Do Any of These Assumptions Add To Your Anxiety?

Much of our anxiety rests on assumptions that we have made. We assume the worst possible scenario will come true. We assume we know what others think of us, and that we have expressed ourselves clearly but others simply do not “get” us.

Avoiding assumptions is not a cure for anxiety, but it can help us manage our symptoms and alleviate at some of the anxiety we experience.

The first step is to become aware of. For those of us with an assumption habit, it is necessary to become mindful of when we are making them.

The second step is to cut it out. This turns out to be more difficult than it would seem for it is easier to make assumptions than to create clarity. Clarity requires effort and increased communication. For some people, this will necessitate acquiring better communication skills.

"If others tell us something we make assumptions, and if they don’t tell us something we make assumptions to fulfill our need to know and to replace the need to communicate. Even if we hear something and we don’t understand we make assumptions about what it means and then believe the assumptions. We make all sorts of assumptions because we don’t have the courage to ask questions.” ~ Miguel Ruiz, The Four Agreements


Four Assumptions to Watch Out For

Observe your thoughts and become aware of making these kinds of assumptions:

Assuming the worst. This is probably the most obvious assumption that many of us make. If you are a worrier or prone to anxiety you will naturally think about the worst case scenario, just do not assume it will come true. The best antidote for this kind of assumption is to take action, to do whatever you can to acquire more information or make the result you hope for likelier.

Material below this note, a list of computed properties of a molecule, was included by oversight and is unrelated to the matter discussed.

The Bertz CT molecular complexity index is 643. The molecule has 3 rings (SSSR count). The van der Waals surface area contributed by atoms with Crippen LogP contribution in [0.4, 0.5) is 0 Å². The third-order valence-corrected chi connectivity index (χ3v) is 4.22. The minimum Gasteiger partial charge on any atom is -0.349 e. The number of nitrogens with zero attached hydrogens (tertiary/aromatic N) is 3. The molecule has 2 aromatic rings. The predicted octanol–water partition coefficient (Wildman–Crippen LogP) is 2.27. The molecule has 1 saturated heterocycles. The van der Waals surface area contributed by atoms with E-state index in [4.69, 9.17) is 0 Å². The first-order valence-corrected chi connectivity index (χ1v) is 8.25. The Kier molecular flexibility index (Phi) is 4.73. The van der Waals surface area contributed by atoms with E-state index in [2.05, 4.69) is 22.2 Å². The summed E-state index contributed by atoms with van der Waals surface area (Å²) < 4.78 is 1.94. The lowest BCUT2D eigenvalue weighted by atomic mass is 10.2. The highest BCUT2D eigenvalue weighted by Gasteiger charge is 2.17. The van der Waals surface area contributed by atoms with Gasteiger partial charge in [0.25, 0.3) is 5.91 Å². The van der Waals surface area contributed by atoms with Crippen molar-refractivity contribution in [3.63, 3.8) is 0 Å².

Assuming we know what someone thinks of us. There are always going to be people who do not care for us, no matter what we do or say. However, most of the time what we assume another thinks of us is really what we think of ourselves. One way to counter this assumption is to forget about who likes who and treat others, and our self, with respect.

Assuming we are right, or wrong. Opinions are not facts. Assuming our own opinions are correct or wrong is to misunderstand what opinions are. They are subjectively based perceptions, personal biases based on our cultural and family history, our education, experiences, and environment. They are not meant to be right or wrong. The same can be said for feelings. Our feelings are always true to our subjective experience or view, but may not reflect the facts of a situation.

Assuming others know what we need. How lovely it would be if others knew our needs and always met them. The reality is if people do not understand what we need it is that we have not communicated it to them. Most of the time, getting what we want or need requires persistent, accurate communication. We must let others know exactly what we expect, and ask for what we want.

“Find the courage to ask questions and to express what you really want. Communicate with others as clearly as you can to avoid misunderstandings, sadness and drama . . . you can completely transform your life.” ~ Miguel Ruiz

Photo: Wikimedia Commons

More Articles

Women might have a leg up on men when it comes to interviewing for a job, say researchers at the University of Western Toronto. The data from a...

We all know some people are better listeners than others. Excellent listeners give their full attention to whoever is talking. Those who are not...

When it comes to treating social anxiety disorder, there are three types of medication that are commonly prescribed: antidepressants,...

Do you have trouble putting your worries and anxieties aside as you go about your day? If you find that they’re always on your mind, you may want...

Klonopin is the brand name of the generic drug clonazepam, a type of benzodiazepine. Benzodiazepines, which include drugs like Valium, Xanax, and...